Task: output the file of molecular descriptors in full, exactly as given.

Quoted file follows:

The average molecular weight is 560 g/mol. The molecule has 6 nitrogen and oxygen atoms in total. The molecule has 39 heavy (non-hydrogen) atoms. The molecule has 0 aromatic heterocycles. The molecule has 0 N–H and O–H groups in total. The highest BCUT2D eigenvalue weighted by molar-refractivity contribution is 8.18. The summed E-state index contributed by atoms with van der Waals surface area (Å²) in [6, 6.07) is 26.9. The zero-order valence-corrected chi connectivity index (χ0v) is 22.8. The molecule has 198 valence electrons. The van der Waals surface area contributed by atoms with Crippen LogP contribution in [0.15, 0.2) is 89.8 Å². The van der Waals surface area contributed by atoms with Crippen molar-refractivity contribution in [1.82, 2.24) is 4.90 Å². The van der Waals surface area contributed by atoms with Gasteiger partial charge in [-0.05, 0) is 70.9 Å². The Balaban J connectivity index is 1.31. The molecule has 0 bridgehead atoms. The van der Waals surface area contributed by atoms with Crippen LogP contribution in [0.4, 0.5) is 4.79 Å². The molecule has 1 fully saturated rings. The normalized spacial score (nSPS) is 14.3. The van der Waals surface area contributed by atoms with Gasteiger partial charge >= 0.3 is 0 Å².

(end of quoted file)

The average molecular weight is 560 g/mol. The molecule has 6 nitrogen and oxygen atoms in total. The molecule has 39 heavy (non-hydrogen) atoms. The molecule has 0 aromatic heterocycles. The molecule has 0 N–H and O–H groups in total. The highest BCUT2D eigenvalue weighted by molar-refractivity contribution is 8.18. The summed E-state index contributed by atoms with van der Waals surface area (Å²) in [6, 6.07) is 26.9. The zero-order valence-corrected chi connectivity index (χ0v) is 22.8. The molecule has 198 valence electrons. The van der Waals surface area contributed by atoms with Crippen LogP contribution in [0.15, 0.2) is 89.8 Å². The van der Waals surface area contributed by atoms with Crippen molar-refractivity contribution in [1.82, 2.24) is 4.90 Å². The van der Waals surface area contributed by atoms with Gasteiger partial charge in [-0.05, 0) is 70.9 Å². The Balaban J connectivity index is 1.31. The molecule has 0 bridgehead atoms. The van der Waals surface area contributed by atoms with Crippen LogP contribution in [0.4, 0.5) is 4.79 Å². The molecule has 1 fully saturated rings. The normalized spacial score (nSPS) is 14.3. The van der Waals surface area contributed by atoms with Gasteiger partial charge >= 0.3 is 0 Å².